The goal of our nation’s laws against discrimination is simply to give qualified people a fair chance at obtaining the employment they’re interested in. All most people want is an opportunity to prove they’re qualified to do the work and, if they are, have an equal shot at getting hired and fair treatment from their employers. Workplace discrimination takes those chances away.
It’s especially troubling when a federal agency offers a square deal but then suddenly pulls it away. That’s what happened to an Army vet who lost his left hand serving in Iraq and Afghanistan, then left the military to pursue his dream of being an FBI agent. After being fitted with a prosthesis, he went to school at night to get the degree he needed to get hired. Four years later, he was rewarded with an invitation to the special agent program’s basic training in Quantico, Virginia.
One of the requirements for passing the basic training program is marksmanship, which was no problem. The FBI has an additional firearms training requirement however: special agents must also be able to competently shoot five rounds with their non-dominant hands, just in case their dominant hands should be injured during a firefight. In the vet’s case, his non-dominant hand was his prosthesis.
Could he do it? Absolutely. He developed a technique to shoot the required five rounds with his prosthesis and was considered a “top-tier” student in firearms class, according to an instructor’s testimony. He also passed several other tests he says were not required of the other students, and training staff treated him like an outsider, he says.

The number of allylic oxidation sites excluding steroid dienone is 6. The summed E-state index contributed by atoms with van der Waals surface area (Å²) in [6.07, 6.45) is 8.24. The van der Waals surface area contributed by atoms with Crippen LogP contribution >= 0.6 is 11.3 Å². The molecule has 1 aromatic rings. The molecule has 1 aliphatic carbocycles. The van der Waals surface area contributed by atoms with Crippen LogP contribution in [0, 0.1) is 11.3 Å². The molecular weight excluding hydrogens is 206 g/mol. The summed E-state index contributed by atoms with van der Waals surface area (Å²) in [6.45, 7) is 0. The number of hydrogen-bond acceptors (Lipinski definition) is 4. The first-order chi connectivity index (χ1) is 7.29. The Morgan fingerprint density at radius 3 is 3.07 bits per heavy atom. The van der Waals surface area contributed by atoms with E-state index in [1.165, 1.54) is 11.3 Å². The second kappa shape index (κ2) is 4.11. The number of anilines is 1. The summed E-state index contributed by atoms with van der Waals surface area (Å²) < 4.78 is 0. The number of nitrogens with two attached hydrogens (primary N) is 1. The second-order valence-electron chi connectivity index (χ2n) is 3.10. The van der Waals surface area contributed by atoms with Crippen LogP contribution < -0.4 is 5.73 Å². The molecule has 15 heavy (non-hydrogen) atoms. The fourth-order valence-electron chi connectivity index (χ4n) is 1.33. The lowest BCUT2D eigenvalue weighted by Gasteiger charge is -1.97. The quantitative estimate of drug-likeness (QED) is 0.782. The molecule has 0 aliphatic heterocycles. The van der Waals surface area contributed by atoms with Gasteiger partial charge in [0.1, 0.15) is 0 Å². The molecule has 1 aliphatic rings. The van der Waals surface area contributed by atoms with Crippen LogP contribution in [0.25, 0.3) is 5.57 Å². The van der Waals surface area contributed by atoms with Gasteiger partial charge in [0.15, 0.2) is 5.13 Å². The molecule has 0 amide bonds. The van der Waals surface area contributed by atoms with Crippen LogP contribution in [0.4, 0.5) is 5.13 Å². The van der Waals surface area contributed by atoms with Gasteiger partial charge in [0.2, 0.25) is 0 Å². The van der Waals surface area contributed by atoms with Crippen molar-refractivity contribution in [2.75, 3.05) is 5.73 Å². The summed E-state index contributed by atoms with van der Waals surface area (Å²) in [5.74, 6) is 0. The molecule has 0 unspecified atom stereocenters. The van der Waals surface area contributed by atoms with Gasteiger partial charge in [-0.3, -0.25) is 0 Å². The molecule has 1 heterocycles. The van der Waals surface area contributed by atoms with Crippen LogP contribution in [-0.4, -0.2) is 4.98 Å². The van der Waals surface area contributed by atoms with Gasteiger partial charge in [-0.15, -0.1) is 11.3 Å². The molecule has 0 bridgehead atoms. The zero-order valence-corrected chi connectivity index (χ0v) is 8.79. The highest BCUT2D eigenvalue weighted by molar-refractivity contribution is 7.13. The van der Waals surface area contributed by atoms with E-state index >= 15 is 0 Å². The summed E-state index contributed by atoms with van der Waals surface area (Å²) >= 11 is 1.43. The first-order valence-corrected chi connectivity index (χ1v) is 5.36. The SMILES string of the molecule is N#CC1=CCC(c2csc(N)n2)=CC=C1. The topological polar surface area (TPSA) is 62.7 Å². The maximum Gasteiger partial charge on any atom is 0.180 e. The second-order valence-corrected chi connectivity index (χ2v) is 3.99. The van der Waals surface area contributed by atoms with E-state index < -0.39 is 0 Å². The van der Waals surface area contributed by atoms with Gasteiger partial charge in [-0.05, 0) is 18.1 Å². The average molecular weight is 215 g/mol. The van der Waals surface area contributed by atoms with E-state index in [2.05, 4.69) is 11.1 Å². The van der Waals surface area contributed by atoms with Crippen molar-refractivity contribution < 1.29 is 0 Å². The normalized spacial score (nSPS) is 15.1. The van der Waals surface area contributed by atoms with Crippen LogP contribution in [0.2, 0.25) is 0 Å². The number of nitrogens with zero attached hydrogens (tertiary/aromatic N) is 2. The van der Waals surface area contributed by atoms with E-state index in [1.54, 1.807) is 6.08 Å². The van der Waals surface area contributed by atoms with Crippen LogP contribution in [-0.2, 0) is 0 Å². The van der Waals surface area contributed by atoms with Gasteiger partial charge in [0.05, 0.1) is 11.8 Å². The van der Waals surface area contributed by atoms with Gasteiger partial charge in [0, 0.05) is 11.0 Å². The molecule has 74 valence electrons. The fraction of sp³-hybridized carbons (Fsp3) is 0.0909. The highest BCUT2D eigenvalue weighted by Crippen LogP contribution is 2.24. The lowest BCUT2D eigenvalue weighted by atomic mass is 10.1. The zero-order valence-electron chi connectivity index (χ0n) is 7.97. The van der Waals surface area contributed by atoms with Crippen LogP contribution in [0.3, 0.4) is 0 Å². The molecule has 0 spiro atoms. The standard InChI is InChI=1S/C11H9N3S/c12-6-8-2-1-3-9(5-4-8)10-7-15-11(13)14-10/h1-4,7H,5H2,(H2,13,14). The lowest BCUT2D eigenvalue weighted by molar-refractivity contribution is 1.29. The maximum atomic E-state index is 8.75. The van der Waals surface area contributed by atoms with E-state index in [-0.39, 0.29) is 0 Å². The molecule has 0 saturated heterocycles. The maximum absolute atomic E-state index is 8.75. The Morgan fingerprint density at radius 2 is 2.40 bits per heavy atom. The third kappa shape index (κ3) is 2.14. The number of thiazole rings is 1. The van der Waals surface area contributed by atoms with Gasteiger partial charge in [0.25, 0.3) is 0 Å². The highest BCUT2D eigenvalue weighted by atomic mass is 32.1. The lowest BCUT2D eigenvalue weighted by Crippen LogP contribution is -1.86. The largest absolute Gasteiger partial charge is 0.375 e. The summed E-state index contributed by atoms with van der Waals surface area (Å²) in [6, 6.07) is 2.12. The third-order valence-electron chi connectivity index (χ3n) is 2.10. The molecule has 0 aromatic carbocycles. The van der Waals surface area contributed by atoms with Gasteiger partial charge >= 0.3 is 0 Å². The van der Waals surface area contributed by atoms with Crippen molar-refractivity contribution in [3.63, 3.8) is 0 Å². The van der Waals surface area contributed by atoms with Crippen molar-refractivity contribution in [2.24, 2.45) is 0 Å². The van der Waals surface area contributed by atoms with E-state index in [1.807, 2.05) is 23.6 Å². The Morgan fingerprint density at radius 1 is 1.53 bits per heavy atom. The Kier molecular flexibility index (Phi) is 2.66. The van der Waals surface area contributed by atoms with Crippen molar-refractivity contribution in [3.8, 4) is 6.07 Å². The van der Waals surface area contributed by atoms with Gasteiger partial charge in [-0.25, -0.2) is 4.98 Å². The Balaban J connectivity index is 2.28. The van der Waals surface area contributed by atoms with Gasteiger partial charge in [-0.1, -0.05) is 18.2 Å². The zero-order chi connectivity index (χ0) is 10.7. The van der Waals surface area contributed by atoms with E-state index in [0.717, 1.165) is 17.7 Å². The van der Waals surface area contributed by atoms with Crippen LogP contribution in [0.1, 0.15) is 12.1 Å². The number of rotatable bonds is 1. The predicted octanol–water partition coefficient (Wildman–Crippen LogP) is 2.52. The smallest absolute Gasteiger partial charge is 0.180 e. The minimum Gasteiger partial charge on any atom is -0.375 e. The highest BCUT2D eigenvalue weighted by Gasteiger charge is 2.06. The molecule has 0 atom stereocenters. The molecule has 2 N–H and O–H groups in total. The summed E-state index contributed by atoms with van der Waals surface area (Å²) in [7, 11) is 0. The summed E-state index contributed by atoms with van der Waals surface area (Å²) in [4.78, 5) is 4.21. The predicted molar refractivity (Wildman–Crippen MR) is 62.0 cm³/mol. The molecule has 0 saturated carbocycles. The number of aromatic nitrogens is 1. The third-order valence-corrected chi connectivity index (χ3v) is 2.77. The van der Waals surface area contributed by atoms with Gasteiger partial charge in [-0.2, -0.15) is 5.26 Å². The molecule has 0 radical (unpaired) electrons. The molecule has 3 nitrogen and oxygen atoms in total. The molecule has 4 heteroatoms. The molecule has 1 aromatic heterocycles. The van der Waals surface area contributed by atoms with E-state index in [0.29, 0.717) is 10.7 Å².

Even after proving that his disability wouldn’t stand in his way, the FBI said they simply couldn’t approve of his methods and dismissed him from the program, however. Claiming that he could conceivably bump the trigger on his gun with the prosthesis, his instructor ordered him to shoot only with his right hand, which disqualified him from further training.
Feeling this was a clear case of disability discrimination, the vet filed a lawsuit. A federal jury has just found that he was indeed the victim of illegal workplace discrimination and awarded him $75,000 in damages. Now, a federal judge will determine whether that means he should be readmitted to the special agent training program.
At the moment, the vet works for the FBI’s hostage-rescue team, which doesn’t have a problem with his prosthesis. He still wants a fair chance at being a special agent, though.
Source: Courthouse News Service, “Amputee Veteran Nails FBI on Discrimination,” Jack Bouboushian, Aug. 12, 2013